3. Decreased albumin levels – the volume of distribution and clearance of protein-bound drugs increase, decreasing their efficacy.
4. End-organ dysfunction – cardiac dysfunction in the context of septic shock increases the elimination half-time and the risk of toxicity and drug accumulation.
The pharmacokinetics of antibiotics in patients on extracorporeal circuits is a growing area of research. The volume and distribution and clearance of drugs is altered and these are compounded by the added potential for sequestration in the circuit. The importance of understanding the pharmacology and changing the doses and intervals of administration of antimicrobials is colossal, since subtherapeutic doses are associated with worse outcomes.
An example is provided in Figure 12.4, which shows the effect of two dosing regimens of meropenem, as described by Shekar et al. (2013).
Figure 12.4 Meropenem concentration during ECMO run with two different dosing regimens.
Unfortunately, data are very limited to be able to generalise these results for all antimicrobials. What is certain, though, so far, is that ‘one size does not fit all’ when it comes to drug dosing in patients on extracorporeal circuits. If feasible, drug levels should be monitored in this category of patients in order to establish the appropriate therapeutic regime.
Infective endocarditis (IE) is a deadly disease. Despite major improvements in diagnosis and treatment, IE remains associated with high morbidity and mortality. IE patients admitted to critical care are among the sickest the intensivist will have to deal with.
1. Patients with a prosthetic valve or with prosthetic material used for valve repair; this category includes transcatheter implanted valves and homografts.
2. Patients with previous IE; they also have a higher risk of infectious complications than patients with a first episode of IE.
3. Patients with untreated cyanotic congenital heart disease (CHD) or with prosthetic baffles or conduits as part of palliative management; the European Society of Cardiology (ESC) guidelines 2015 recommend that patients with definitive repair of CHD with prosthetic material should only receive antibiotic prophylaxis for the first 6 months, while endothelialisation of the prosthetic material occurs.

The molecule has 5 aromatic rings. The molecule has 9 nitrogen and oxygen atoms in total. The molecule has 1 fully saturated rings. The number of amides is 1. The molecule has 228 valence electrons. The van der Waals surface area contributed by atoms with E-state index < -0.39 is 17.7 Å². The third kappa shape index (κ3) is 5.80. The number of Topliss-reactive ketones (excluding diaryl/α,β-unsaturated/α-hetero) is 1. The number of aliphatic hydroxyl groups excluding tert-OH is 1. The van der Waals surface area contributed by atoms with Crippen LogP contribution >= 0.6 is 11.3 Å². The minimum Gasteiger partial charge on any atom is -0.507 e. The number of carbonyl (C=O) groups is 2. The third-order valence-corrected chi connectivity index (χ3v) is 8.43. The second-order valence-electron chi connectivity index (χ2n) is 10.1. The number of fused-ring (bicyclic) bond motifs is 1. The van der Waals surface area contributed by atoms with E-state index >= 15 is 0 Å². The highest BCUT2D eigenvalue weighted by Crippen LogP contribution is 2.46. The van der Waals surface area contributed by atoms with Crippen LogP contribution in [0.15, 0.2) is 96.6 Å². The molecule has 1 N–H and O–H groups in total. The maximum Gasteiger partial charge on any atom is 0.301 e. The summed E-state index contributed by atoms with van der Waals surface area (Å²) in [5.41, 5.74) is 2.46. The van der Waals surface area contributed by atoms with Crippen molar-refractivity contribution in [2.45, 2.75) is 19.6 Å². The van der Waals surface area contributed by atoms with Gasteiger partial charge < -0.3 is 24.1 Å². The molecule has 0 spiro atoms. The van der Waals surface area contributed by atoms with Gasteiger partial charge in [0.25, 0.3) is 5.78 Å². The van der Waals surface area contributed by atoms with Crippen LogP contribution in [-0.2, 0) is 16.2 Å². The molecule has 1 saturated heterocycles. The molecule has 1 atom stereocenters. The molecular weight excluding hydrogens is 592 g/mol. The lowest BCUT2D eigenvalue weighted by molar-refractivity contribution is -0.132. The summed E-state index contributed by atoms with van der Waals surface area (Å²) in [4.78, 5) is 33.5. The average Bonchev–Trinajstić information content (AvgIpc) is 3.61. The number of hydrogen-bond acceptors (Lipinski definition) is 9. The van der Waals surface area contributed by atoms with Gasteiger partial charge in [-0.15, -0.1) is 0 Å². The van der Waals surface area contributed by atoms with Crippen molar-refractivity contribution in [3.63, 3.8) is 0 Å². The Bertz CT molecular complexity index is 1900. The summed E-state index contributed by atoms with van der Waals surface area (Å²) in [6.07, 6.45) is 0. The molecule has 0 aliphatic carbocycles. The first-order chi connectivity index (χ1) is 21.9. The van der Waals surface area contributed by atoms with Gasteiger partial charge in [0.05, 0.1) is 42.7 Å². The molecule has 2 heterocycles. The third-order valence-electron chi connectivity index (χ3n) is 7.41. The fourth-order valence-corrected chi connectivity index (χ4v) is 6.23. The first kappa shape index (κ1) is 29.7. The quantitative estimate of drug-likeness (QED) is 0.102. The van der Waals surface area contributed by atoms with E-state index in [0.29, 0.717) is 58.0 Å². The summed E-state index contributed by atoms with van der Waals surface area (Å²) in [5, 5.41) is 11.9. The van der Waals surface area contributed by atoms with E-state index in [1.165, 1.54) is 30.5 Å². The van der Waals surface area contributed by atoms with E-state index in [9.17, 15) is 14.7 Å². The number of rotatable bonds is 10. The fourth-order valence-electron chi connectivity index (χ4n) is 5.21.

Diagnosis of infective endocarditis is based on the modified Duke criteria and the ESC 2015 guidelines, as shown in Table 12.2.
|Major and minor criteria of IE (ESC, 2015)|
Successful treatment of IE involves primarily pathogen eradication. Surgical treatment and the treatment of complications are beyond the scope of this chapter. With respect to antimicrobials in IE, there are currently the following recommendations, according to the British Society of Antimicrobial Chemotherapy, 2012 guidelines.
1. Initial empirical treatment of native valve endocarditis (NVE) depends on the clinical presentation.
(i) NVE indolent presentation: amoxicillin + gentamicin.
(ii) NVE severe sepsis: vancomycin + gentamicin.
(iii) NVE severe sepsis + risk of MDR: vancomycin + meropenem.
3. Antibiotic treatment of IE due to oral streptococci and Streptococcus bovis group depends on minimum inhibitory concentration, MIC (usual course is 4 weeks for NVE and 6 weeks for PVE).
(i) Penicillin-susceptible strains, non-penicillin allergic patients:
(a) Benzylpenicillin, or
(b) Amoxicillin, or
(ii) Penicillin-susceptible strains, penicillin-allergic patients:
(iii) Strains relatively resistant to penicillin (higher MIC required), non-penicillin allergic patients:
(a) Benzylpenicillin, double the dose for penicillin-susceptible strains and gentamicin, or
(b) Amoxicillin, double the dose for penicillin-susceptible strains and gentamicin, or
(c) Ceftriaxone and gentamicin.
(iv) Strains relatively resistant to penicillin (higher MIC required), penicillin- allergic patients:
Vancomycin and gentamicin.
4. Antibiotic treatment of IE due to Staphylococcus spp., for NVE:
(i) Methicillin-susceptible Staphylococcus spp., non-penicillin-allergic patients:
(ii) Methicillin-susceptible Staphylococcus aureus, alternative strategy:
Vancomycin or daptomycin.
(iii) Penicillin-allergic patients or methicillin-resistant Staphylococcus spp.:
(a) Vancomycin for 4–6 weeks, intravenous administration,
(b) Daptomycin for 4–6 weeks, intravenous administration.
5. Antibiotic treatment of IE due to Enterococcus spp.:
(i) Beta-lactam and gentamicin-susceptible strains:
(a) Amoxicillin and gentamicin for 4 weeks for NVE or 6 weeks for PVE,
(b) Ampicillin with ceftriaxone for 4 weeks for NVE or 6 weeks for PVE, for E. faecalis,
(c) Vancomycin and gentamicin for 6 weeks if penicillin allergy known or suspected.
(ii) Gentamicin-resistant species – replace gentamicin with streptomycin, if susceptible to the latter.
(a) Daptomycin and ampicillin,
(c) Vancomycin, if beta-lactam resistance but vancomycin susceptibility detected.